In early 2009, shortly after President Barack Obama took office, one of the first issues his administration faced was what to do about US participation in the so-called Durban II conference.
Washington decided to send a five-person delegation to Geneva to learn about the process on-the-ground and see if, after the disaster of the original Durban conference in 2001 — which turned into an anti-Semitic and anti-Zionist hatefest — this one was also beyond repair.
An AJC colleague was invited to join the delegation, and we agreed to her participation. That was too much for several Obama-hating, fire-breathing Jewish columnists, who launched a frontal assault on AJC in the mainstream media, claiming we had betrayed core principles by cooperating with a “radical” (President Obama) who is “actively advancing the interests of Islamists.” Moreover, we were also accused of seeking to kiss up to the new team, or as one of our critics crudely put it, “Having voted this man into power, the AJC now has its head up Obama’s backside while he lends legitimacy and strength to those who wish to destroy the Jewish state and the free world.…”
While this tsunami of invective was being sent our way, the five-person delegation visited Geneva, made the rounds, and returned to Washington with the recommendation that the US not participate in Durban II. And indeed, our government agreed. Together with nine other countries, America stayed away, refusing to lend legitimacy to what had clearly become an illegitimate exercise. And the Obama administration’s position was strengthened because it had undertaken its own investigation of the issue, which, in turn, encouraged several other nations to follow suit.
Had we listened to our ferocious critics, we would not have been at the table – and not have participated in the decision-making process that led to the American boycott of Durban II, which, in turn, rendered it a practically meaningless diplomatic exercise.
The visceral hatred by some of President Obama presumably resulted from issues like his long association with Reverend Jeremiah Wright, as well as with the likes of Rashid Khalidi and Bill Ayers. We weren’t oblivious to these relationships or their potential meaning, but we also understood, from long experience, that the totality of a presidency can be more than the sum of its various parts.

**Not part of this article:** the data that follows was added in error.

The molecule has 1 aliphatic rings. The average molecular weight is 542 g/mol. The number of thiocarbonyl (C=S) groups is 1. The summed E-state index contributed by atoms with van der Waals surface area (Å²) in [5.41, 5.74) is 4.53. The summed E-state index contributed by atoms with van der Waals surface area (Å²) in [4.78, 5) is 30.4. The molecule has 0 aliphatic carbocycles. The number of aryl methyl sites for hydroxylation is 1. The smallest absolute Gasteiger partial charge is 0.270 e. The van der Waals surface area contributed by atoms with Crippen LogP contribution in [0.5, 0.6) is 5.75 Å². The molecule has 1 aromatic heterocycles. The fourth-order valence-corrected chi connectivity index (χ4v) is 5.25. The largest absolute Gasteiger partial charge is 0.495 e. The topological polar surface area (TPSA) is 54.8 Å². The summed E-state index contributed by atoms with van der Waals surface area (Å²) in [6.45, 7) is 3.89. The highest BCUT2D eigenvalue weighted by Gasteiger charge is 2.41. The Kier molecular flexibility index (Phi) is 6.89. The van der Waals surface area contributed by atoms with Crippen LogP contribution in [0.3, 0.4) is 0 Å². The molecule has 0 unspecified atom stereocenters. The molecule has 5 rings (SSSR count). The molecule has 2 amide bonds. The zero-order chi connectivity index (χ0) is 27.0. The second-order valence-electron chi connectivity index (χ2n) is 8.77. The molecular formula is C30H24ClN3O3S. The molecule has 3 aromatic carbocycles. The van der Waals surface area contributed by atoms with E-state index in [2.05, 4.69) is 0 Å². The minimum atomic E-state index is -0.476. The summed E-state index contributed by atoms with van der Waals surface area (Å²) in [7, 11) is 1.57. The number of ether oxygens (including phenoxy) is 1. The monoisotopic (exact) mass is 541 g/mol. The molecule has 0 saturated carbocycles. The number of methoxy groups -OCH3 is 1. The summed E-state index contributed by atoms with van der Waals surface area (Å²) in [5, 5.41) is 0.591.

That’s why it’s important to give each president, however different they may be from one another, the chance to organize his own team, create a governing style, and allow a worldview to take shape, while knowing full well there may be certain statements, actions, and links that could generate deep concern and warrant close scrutiny.
This is the path that AJC has always taken, whoever the elected president has been. It reflects an approach that appears to be vanishing in today’s America — a truly centrist and independent stance.
We are not about political parties, but policies, including the protection of human dignity, defense of democratic values and pluralism, support for robust US engagement with the world, and commitment to the US-Israel special relationship. We are non-partisan not only because the law tells us that, as a 501(c)(3), we must be, but because our approach to policymaking — and the need to be able to talk to idea-generators and decision-makers, and not just to ourselves — requires us to be.
Today’s America has become frighteningly binary in its view of politics, with each camp increasingly living within its hermetically-sealed echo chambers. Those on the left and right rarely meet, much less interact civilly, yet the truth is that it’s precisely in the encounters between people of differing views that thoughtful policies can, at times, be forged and compromises reached.
Maybe it’s because I grew up in a home where the extreme excesses of both the right and left scarred my parents that I refuse to place blind trust in any one camp, as if it were the repository of absolute truth.
Maybe it’s because I’ve seen so many policy issues crying out for nuance, only to discover that the very word itself is seen as anathema by many, suggesting, as it does, subtlety and complexity.
Or maybe it’s because I was a high-school debater for four years that I came to understand there can be more than one thoughtful way of looking at some of the major policy issues before us, since we usually had no choice about which side of the argument we were assigned to defend.
So, for me, finding AJC was an intellectual and political lifeline. It doesn’t rush to judgment in every instance, doesn’t take each accusation at face value, doesn’t outsource analysis to others, and, in both deed and word, practices strict nonpartisanship.
Given the rarity of this approach, we’re now once again, as in the past, being assailed by those unable or unwilling to accept this operational philosophy.
Our goal is to work with each incoming administration as best we can. We have policy priorities that can’t be put on hold for four or eight years. And to advance these priorities, we need to be in touch with those officials who have a say in outcomes. At the same time, as an independent organization, we are not in anyone’s pocket, nor do we withhold criticism when we believe it’s warranted. And to be crystal-clear, in the case of any hint of stigmatization of a faith or ethnic group or an emerging “alt-right” movement, we have already spoken out, and will continue to do so as needed. For us, these are most assuredly red lines.
In today’s frenzied state of American politics, there are those who want us to declare war on the incoming Trump administration, and others who want us to accept at face value that everything will be hunky-dory. We’re proudly in neither camp.
Ah, the joys — and perils — of centrism!